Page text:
SACRAMENTO, Calif. (July 11, 2022) – California Gov. Gavin Newsome has signed a bill into law that will help expand the market for cannabis beverages despite ongoing federal marijuana prohibition.
Asm. Carlos Villapudua (D) sponsored Assembly Bill 2155 (AB2155). The new law creates a specific definition for cannabis beverages.
“Cannabis beverage” means a form of edible cannabis product that is intended to be consumed in its final state as a beverage.
Under the old law, cannabis beverages were included in the definition of edibles. Testifying in support of the bill, the Cannabis Beverage Association said that the old law put cannabis beverages in a regulatory no man’s land. Lumping beverages in will solid edibles made it difficult to develop consistent testing standards and a sensible regulatory structure.
With “beverages” categorized as “edibles,” DCC is unable to develop regulations for testing and labeling that are specific to a liquid. This situation poorly serves consumers, as producers struggle to follow testing standards designed specifically for solid edible products. This bill will provide much-needed clarity by creating a codified definition of cannabis beverage that will allow the creation of a framework for the development of regulations and laws to correctly and specifically apply to cannabis beverages.
In effect, the new law will allow the market for cannabis beverages to expand.
The Assembly passed AB2155 by a 71-0 vote. It cleared the Senate by a 37-0 vote. With Gov. Newsome’s signature, the law will go into effect on Jan. 1, 2023.
EFFECT ON FEDERAL PROHIBITION
All of this is illegal according to the federal government.
Under the federal Controlled Substances Act (CSA) passed in 1970, the federal government maintains a complete prohibition of marijuana. Of course, the federal government lacks any constitutional authority to ban or regulate cannabis within the borders of a state, despite the opinion of the politically connected lawyers on the Supreme Court. If you doubt this, ask yourself why it took a constitutional amendment to institute federal alcohol prohibition.
The legalization of marijuana in California removed a huge layer of laws prohibiting the possession and use of marijuana in the state even though federal prohibition remains in effect. This is significant because FBI statistics show that law enforcement makes approximately 99 of 100 marijuana arrests under state, not federal law. When states stop enforcing marijuana laws, they sweep away most of the basis for 99 percent of marijuana arrests.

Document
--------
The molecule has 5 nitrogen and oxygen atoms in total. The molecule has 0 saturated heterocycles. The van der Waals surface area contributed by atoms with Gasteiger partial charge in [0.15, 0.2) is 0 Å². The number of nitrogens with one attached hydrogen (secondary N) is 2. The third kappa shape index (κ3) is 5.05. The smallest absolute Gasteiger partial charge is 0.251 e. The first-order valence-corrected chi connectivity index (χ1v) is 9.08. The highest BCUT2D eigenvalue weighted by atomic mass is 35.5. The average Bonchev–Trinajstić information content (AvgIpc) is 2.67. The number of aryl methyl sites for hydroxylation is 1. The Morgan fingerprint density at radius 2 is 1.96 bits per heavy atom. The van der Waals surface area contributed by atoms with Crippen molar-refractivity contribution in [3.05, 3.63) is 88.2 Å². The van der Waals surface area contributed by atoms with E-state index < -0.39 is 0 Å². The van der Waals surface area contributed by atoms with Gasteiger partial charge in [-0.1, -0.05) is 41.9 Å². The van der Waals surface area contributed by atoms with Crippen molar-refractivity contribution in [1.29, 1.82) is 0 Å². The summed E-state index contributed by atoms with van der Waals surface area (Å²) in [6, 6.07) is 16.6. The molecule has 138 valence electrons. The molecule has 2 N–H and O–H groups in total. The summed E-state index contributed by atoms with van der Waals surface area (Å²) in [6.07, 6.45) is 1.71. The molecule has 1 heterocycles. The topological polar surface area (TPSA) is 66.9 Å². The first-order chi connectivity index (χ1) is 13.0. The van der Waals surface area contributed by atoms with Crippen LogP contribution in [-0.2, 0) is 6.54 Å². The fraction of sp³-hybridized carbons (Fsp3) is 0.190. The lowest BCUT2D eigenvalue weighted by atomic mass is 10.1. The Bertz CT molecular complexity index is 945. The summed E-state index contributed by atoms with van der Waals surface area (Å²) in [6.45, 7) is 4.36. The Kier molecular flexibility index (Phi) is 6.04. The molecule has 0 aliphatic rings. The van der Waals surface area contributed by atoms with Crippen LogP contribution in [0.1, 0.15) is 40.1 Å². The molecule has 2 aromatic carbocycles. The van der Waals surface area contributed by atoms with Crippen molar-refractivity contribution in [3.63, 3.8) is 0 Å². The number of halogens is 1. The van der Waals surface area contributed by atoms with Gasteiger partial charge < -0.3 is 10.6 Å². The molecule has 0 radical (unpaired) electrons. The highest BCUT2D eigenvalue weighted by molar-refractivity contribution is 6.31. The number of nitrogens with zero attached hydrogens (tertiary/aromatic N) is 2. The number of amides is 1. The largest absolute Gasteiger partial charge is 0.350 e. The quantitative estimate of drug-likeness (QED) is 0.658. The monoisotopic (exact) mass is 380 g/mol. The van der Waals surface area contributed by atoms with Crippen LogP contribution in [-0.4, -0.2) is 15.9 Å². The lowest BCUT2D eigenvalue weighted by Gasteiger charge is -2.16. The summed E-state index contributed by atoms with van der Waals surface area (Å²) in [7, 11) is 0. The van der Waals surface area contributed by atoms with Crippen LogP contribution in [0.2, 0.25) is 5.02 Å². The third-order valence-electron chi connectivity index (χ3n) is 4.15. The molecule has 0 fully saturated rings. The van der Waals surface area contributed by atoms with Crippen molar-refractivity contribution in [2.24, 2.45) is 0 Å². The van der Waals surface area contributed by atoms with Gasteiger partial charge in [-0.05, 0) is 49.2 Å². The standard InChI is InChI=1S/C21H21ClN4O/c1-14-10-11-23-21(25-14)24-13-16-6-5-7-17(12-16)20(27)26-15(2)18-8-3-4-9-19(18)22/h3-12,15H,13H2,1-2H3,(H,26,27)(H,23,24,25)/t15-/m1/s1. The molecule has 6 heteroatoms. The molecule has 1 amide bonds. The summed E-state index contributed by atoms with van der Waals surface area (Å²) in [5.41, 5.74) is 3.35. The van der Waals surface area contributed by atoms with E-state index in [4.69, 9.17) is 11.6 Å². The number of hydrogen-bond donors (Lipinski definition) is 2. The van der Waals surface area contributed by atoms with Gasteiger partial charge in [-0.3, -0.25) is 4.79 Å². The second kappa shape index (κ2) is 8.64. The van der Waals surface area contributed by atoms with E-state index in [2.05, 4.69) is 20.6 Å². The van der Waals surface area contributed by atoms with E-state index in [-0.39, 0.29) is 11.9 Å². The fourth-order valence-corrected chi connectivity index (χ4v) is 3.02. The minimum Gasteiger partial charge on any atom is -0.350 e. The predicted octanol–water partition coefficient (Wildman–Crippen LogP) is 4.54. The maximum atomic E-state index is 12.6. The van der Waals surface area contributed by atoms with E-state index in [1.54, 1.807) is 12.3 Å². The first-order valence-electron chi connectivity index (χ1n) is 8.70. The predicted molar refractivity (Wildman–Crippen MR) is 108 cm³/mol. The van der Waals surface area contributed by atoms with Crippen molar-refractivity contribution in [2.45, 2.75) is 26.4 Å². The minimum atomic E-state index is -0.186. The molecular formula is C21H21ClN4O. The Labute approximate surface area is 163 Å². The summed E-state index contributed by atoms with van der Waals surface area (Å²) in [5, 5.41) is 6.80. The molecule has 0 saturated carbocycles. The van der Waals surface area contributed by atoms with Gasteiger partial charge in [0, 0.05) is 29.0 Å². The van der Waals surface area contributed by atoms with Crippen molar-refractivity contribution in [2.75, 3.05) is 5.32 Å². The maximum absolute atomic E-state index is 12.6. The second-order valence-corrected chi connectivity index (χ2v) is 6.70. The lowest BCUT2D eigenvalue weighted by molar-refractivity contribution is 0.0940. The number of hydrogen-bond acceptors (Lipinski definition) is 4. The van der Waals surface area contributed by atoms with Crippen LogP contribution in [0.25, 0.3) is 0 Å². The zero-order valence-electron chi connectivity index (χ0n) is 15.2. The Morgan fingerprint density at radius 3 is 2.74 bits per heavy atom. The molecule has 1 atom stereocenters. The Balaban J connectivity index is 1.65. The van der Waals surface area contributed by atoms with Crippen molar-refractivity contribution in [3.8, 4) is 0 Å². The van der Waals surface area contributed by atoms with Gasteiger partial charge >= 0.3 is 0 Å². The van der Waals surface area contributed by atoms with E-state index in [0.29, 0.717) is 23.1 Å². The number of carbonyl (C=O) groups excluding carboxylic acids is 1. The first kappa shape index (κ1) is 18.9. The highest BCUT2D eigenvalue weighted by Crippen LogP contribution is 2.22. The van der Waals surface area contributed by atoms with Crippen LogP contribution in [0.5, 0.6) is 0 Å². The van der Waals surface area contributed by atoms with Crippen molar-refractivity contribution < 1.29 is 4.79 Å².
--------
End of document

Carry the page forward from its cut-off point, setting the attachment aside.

Furthermore, figures indicate it would take 40 percent of the DEA’s yearly budget just to investigate and raid all of the dispensaries in Los Angeles – a single city in a single state. That doesn’t include the cost of prosecution. The lesson? The feds lack the resources to enforce marijuana prohibition without state assistance.
A GROWING MOVEMENT
Colorado, Washington state, Oregon and Alaska were the first states to legalize recreational cannabis, and California, Nevada, Maine and Massachusetts joined them after ballot initiatives in favor of legalization passed in November 2016. Michigan followed suit when voters legalized cannabis for general use in 2018. Vermont became the first state to legalize marijuana through a legislative act in 2018. Illinois followed suit in 2019. New Jersey, Montana and Arizona all legalized recreational marijuana through ballot measures in the 2020 election. Earlier this year, New York, New Mexico, Virginia and Connecticut legalized marijuana through legislative action.
With 37 states allowing cannabis for medical use, and 18 legalizing for adult recreational use, the feds find themselves in a position where they simply can’t enforce prohibition anymore.
The lesson here is pretty straightforward. As Tenth Amendment Center Executive Director Michael Boldin noted, “When enough people say, ‘No!’ to the federal government, and enough states pass laws backing those people up, there’s not much the feds can do to shove their so-called laws, regulations, or mandates down our throats.”
The move to expand the market for cannabis beverages highlights another important strategic reality. Once a state legalizes marijuana – even if only in a very limited way – the law tends to eventually expand. As the state tears down some barriers, markets develop and demand expands. That creates pressure to further relax state law. These new laws represent a further erosion of unconstitutional federal marijuana prohibition.
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